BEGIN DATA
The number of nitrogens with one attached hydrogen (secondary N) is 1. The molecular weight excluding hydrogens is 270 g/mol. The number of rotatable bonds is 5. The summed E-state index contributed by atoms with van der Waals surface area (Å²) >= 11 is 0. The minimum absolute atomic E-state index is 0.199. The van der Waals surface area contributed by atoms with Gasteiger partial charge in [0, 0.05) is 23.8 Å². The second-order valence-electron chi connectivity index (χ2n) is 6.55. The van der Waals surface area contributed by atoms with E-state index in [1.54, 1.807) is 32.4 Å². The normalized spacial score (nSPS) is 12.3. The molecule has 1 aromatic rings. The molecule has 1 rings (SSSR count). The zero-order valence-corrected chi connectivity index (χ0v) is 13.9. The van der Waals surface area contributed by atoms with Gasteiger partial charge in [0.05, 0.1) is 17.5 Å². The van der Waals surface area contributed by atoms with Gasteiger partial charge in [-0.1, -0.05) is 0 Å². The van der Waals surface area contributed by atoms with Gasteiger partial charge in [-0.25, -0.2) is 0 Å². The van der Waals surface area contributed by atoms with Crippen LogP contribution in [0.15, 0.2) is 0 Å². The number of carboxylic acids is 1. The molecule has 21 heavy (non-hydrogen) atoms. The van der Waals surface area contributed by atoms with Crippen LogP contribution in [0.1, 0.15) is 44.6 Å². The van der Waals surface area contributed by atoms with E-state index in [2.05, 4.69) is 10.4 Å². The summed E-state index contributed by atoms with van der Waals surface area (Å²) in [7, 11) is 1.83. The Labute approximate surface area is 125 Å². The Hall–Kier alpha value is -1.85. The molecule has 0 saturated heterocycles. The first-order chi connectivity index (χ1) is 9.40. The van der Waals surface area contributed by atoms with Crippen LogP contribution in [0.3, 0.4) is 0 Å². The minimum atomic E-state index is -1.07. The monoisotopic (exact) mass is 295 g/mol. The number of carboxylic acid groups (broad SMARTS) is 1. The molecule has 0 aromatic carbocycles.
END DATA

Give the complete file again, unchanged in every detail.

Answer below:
The number of nitrogens with one attached hydrogen (secondary N) is 1. The molecular weight excluding hydrogens is 270 g/mol. The number of rotatable bonds is 5. The summed E-state index contributed by atoms with van der Waals surface area (Å²) >= 11 is 0. The minimum absolute atomic E-state index is 0.199. The van der Waals surface area contributed by atoms with Gasteiger partial charge in [0, 0.05) is 23.8 Å². The second-order valence-electron chi connectivity index (χ2n) is 6.55. The van der Waals surface area contributed by atoms with E-state index in [1.54, 1.807) is 32.4 Å². The normalized spacial score (nSPS) is 12.3. The molecule has 1 aromatic rings. The molecule has 1 rings (SSSR count). The zero-order valence-corrected chi connectivity index (χ0v) is 13.9. The van der Waals surface area contributed by atoms with Gasteiger partial charge in [0.05, 0.1) is 17.5 Å². The van der Waals surface area contributed by atoms with Gasteiger partial charge in [-0.1, -0.05) is 0 Å². The van der Waals surface area contributed by atoms with Gasteiger partial charge in [-0.25, -0.2) is 0 Å². The van der Waals surface area contributed by atoms with Crippen LogP contribution in [0.15, 0.2) is 0 Å². The number of carboxylic acids is 1. The molecule has 21 heavy (non-hydrogen) atoms. The van der Waals surface area contributed by atoms with Crippen LogP contribution in [0.1, 0.15) is 44.6 Å². The van der Waals surface area contributed by atoms with E-state index in [2.05, 4.69) is 10.4 Å². The summed E-state index contributed by atoms with van der Waals surface area (Å²) in [7, 11) is 1.83. The Labute approximate surface area is 125 Å². The Hall–Kier alpha value is -1.85. The molecule has 0 saturated heterocycles. The first-order chi connectivity index (χ1) is 9.40. The van der Waals surface area contributed by atoms with Crippen LogP contribution in [0.3, 0.4) is 0 Å². The minimum atomic E-state index is -1.07. The monoisotopic (exact) mass is 295 g/mol. The number of carboxylic acid groups (broad SMARTS) is 1. The molecule has 0 aromatic carbocycles.